17 February 2019
There are still a few territories that share some similarities with Hong Kong: (clockwise from top left) Macau (Photo: Bloomberg), Singapore (Charley Xu), Goa (Frederick Noronha) and Gibraltar (Andrew Griffith).
There are still a few territories that share some similarities with Hong Kong: (clockwise from top left) Macau (Photo: Bloomberg), Singapore (Charley Xu), Goa (Frederick Noronha) and Gibraltar (Andrew Griffith).

Is there any Hong Kong equivalent elsewhere?

As a former British colony that is now a special administrative region with sub-sovereignty status under a new master, Hong Kong is almost in a league of its own on the planet. But that doesn’t mean the city’s situation is totally unique.

Local historians Mo Loi-yau and Bennifornia Dreaming point out in a recent commentary that besides Macau, there are three territories that may offer some interesting comparisons to Hong Kong: Singapore, Gibraltar and Goa.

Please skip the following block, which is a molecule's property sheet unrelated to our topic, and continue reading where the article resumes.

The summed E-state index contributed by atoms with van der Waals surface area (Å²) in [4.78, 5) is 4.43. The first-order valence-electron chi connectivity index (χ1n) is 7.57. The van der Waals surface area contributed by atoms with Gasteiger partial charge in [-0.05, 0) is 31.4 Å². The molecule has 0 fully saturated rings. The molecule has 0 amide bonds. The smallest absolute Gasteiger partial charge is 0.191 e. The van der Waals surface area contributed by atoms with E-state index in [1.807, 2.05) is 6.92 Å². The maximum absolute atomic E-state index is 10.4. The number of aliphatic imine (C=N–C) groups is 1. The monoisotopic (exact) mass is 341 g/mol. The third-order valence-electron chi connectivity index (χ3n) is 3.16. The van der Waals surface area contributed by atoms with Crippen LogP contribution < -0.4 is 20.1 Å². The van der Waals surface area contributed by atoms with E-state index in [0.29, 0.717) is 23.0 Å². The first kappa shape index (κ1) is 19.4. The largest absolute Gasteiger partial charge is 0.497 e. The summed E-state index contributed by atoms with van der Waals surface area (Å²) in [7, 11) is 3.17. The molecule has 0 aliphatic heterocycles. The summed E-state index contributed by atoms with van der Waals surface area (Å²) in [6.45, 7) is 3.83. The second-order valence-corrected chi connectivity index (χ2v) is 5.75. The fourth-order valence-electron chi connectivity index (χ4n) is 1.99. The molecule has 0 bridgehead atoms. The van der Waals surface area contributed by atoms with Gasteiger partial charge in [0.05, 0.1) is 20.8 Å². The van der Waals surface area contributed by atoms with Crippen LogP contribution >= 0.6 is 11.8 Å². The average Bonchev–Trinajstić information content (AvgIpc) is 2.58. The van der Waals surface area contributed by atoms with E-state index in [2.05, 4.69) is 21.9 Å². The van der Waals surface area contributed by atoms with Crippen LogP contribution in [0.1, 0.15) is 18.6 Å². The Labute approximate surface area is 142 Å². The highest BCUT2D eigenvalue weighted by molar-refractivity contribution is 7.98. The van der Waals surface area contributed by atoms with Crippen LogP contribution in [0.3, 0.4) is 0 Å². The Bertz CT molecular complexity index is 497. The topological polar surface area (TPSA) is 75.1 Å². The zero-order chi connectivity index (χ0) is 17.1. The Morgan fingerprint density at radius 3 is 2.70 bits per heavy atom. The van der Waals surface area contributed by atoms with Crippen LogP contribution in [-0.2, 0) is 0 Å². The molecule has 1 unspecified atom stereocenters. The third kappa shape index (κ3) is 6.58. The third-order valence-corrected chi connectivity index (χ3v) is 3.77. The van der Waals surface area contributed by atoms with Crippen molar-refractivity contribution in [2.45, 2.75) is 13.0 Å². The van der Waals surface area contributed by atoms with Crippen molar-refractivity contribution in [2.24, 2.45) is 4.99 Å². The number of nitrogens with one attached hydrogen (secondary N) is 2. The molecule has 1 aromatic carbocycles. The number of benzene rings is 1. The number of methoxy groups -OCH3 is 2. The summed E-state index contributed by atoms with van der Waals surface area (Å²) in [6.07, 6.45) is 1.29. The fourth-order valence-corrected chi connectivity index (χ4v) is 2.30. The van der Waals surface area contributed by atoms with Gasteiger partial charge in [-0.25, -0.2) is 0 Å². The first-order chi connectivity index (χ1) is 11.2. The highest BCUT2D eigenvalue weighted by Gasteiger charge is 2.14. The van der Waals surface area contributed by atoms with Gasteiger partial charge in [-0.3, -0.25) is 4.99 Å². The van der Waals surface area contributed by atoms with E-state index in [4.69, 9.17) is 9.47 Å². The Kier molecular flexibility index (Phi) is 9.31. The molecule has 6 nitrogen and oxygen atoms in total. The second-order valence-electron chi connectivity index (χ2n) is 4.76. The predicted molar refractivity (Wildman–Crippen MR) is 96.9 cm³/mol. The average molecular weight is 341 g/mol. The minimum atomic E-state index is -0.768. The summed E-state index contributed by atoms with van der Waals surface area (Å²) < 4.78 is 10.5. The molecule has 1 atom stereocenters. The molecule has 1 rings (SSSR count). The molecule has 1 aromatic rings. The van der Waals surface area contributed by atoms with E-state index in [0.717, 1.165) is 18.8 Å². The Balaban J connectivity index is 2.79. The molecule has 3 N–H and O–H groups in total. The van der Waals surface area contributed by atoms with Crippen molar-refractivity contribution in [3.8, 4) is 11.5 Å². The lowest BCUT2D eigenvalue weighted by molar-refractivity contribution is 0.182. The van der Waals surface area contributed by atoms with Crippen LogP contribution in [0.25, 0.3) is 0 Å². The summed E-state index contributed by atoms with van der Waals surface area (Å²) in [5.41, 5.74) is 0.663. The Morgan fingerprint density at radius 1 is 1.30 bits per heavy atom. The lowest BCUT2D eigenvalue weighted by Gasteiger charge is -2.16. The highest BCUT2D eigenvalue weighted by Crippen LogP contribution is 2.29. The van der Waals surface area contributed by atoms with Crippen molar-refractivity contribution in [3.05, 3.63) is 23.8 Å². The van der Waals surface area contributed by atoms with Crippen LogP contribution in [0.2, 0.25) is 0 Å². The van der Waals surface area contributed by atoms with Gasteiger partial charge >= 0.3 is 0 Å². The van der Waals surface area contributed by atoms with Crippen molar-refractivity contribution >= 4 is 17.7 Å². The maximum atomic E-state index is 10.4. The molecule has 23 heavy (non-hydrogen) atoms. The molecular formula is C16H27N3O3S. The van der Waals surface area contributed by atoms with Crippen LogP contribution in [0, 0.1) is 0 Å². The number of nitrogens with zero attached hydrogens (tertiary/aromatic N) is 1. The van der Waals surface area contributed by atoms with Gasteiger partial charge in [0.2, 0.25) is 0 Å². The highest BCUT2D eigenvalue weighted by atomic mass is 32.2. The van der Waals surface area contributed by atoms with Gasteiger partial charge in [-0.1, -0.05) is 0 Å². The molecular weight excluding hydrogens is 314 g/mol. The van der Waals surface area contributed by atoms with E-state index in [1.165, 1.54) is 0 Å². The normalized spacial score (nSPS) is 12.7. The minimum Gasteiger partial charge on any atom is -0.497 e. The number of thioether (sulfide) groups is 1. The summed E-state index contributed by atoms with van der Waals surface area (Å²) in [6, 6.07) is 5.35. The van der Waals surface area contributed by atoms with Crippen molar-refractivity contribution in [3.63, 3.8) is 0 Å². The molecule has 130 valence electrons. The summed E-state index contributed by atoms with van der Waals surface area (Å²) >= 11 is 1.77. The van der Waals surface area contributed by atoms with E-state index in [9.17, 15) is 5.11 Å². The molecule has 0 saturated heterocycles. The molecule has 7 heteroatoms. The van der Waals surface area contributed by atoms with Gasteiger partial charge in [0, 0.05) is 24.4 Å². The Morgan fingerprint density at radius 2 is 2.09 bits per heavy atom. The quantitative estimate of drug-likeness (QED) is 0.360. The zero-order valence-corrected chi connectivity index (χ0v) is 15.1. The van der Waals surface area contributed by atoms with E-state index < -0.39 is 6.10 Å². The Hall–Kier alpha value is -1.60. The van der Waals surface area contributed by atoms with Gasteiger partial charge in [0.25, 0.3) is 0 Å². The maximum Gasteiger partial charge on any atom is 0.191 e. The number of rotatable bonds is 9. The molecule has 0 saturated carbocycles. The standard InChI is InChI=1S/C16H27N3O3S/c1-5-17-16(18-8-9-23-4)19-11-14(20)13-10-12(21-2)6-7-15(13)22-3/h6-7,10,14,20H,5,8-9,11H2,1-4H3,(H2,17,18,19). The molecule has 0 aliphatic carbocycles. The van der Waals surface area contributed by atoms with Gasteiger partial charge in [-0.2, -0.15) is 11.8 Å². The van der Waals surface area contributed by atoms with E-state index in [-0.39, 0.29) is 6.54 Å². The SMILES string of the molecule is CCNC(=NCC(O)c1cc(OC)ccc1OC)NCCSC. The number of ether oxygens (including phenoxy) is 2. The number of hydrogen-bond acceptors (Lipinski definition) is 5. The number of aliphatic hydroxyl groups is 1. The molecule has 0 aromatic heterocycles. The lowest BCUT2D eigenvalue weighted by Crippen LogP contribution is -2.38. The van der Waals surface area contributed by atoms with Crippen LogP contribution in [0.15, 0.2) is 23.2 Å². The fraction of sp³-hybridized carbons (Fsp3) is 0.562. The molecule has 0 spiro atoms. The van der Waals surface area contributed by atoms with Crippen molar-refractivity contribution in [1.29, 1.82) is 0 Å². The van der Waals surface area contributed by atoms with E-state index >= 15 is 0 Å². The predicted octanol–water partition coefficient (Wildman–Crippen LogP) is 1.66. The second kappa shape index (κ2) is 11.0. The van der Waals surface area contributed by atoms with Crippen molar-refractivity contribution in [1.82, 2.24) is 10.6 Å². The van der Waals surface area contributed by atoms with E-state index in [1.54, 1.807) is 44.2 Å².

Hong Kong shares a lot of similarities with them: seaward location, tiny size, distinctively different historical background and varied economic and social systems.

In recent weeks, amid heated discussions over the city’s political future, some scholars and activists have suggested that Hong Kong should take a page from the other former colonies to explore ways to remain as an independent or semi-independent political entity and preserve its core values.

Now, is there any real merit in the suggestion? Before we examine the issue closely, let us first take a closer look at Macau itself, the other Chinese SAR that is just a short hop across the water from Hong Kong.  

Macau: Beijing’s role model for Hong Kong